Author, Pathway to Regeneration Bowen Island FoodResilience Society and Grafton Commons
Food Resilience Society on Bowen Island
Phil Gregory was the special guest speaker to Bowen Rotary on Oct 24, 2022, at Artisan Eats.
We recorded the audio of Phil’s talk, and Phil has created a video of the whole presentation. You may watch it here (or on YouTube):
The Bowen Island Food Resilience Society (BIFS) is an organization that is home to backyard and market gardeners, climate activists, and community-minded islanders who are working together to create a resilient food system. BIFS started out in 2017 as a joint committee of Bowen Agricultural Alliance (BAA) and Bowen In Transition (now Regenerative Bowen Island). It became a registered society in Jan. 2020 with a mission to build skills, knowledge, networks, and structures needed to create a healthy, resilient, community-based food system that addresses the climate emergency and social justice issues. In 2021, the Pesticide Working Group published a report summarizing its research and recommended a cosmetic pesticide ban for Bowen. This led to the adoption by the municipality of the Pesticide Use Control Bylaw no. 556 on Mar. 14, 2022. Please visit the website bowenfoodresilience.ca to learn more about the various projects and publications. Education plays a big role in the way BIFS operates at the community and school level.
One important BIFS’ project is managing 4 acres of Agricultural Land Reserve (ALR) referred to as the Grafton Agricultural Commons or more simply as the Grafton Commons (GC). It is part of a large development in the neighbourhood of Grafton Lake. The developer’s goal is to transfer the ownership of the 4 acres ALR parcel to a suitably constituted community entity that can operate the GC farm in an economic and environmentally sustainable way. You may visit the Grafton Commons at this location:
Currently, approximately ¾ of an acre of the best land is fenced and is being managed by BIFS as a community garden to grow food using the principles of regenerative agriculture. At this point the garden is all volunteer run. The fenced area shown in the photo below consists of the main growing region (0.64 acres) which is ringed by fruit and nut trees, and the box garden (0.12 acres).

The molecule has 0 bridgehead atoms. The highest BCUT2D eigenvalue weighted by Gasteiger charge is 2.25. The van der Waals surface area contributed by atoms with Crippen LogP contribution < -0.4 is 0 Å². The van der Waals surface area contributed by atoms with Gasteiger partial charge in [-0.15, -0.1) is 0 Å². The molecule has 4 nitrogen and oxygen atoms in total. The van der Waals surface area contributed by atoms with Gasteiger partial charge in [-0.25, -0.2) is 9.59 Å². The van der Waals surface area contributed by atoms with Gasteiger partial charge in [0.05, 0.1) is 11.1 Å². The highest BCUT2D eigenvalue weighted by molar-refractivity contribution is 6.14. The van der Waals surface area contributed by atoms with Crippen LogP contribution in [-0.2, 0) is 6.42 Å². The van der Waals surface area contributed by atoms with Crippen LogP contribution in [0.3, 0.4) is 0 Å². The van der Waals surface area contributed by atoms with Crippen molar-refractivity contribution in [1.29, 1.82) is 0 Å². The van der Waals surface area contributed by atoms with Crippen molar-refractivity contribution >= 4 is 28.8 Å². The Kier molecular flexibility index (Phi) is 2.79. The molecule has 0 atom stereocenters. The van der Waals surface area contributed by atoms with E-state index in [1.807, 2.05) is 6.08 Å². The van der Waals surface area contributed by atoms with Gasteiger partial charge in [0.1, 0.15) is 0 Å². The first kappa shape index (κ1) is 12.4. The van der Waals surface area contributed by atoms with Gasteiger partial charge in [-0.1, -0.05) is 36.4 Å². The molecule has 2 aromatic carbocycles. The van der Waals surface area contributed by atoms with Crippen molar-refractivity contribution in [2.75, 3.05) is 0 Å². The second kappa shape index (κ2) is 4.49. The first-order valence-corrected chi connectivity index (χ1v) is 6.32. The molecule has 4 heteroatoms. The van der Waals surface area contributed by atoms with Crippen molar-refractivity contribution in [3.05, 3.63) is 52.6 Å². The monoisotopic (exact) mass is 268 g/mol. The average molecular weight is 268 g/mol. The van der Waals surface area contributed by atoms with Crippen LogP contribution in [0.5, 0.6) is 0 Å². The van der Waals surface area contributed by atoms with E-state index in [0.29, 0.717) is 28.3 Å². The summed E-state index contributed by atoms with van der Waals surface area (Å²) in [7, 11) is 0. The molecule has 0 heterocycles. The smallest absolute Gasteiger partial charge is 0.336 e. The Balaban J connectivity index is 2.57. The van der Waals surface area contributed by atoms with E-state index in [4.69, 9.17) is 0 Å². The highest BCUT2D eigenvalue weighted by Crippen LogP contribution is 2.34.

You don’t have to dig very deep to realize that this land was once a beach so we have been creating good organic soil on top by building lasagna beds and inoculating them with a diversity of soil microbes from our compost. One of the advantages of lasagna beds is that they are very effective at infiltrating and storing rain water which helps to make a garden drought resilient. So far we have given 4 workshops on lasagna bed making.
If islanders are drawn to participate in a community project and would like to learn about regenerative gardening/farming, join some of the society’s work parties at the gardens and/or attend some of the workshops. BIFS also welcomes people with practical skills that can repair and build things like compost bins and sheds, or operate small machinery. Help with plumbing and wiring a future greenhouse are other skills that may be needed.
To implement the larger vision, including a greenhouse, in the near future BIFS will also require raising more money. It is currently raising money to further develop the farm through a variety of ways such as marketing its produce at the Bowen Farmers’ Market, selling organic straw and participating annually in recycling through the Bowen Island’s Refundables Assist Program.
Much of the remainder of the 4 acres is on a northwest facing slope, heavily overgrown in alders, which in the past was used for a haying operation. BIF plans to evolve a vision for how this land can support BIFS food resilience goal which is consistent with the principles of regenerative organic agriculture.
The BIFS board members are:
Jackie Bradley, Elaine Cameron, Phil Gregory, Rabia Wilcox, Soorya Resels
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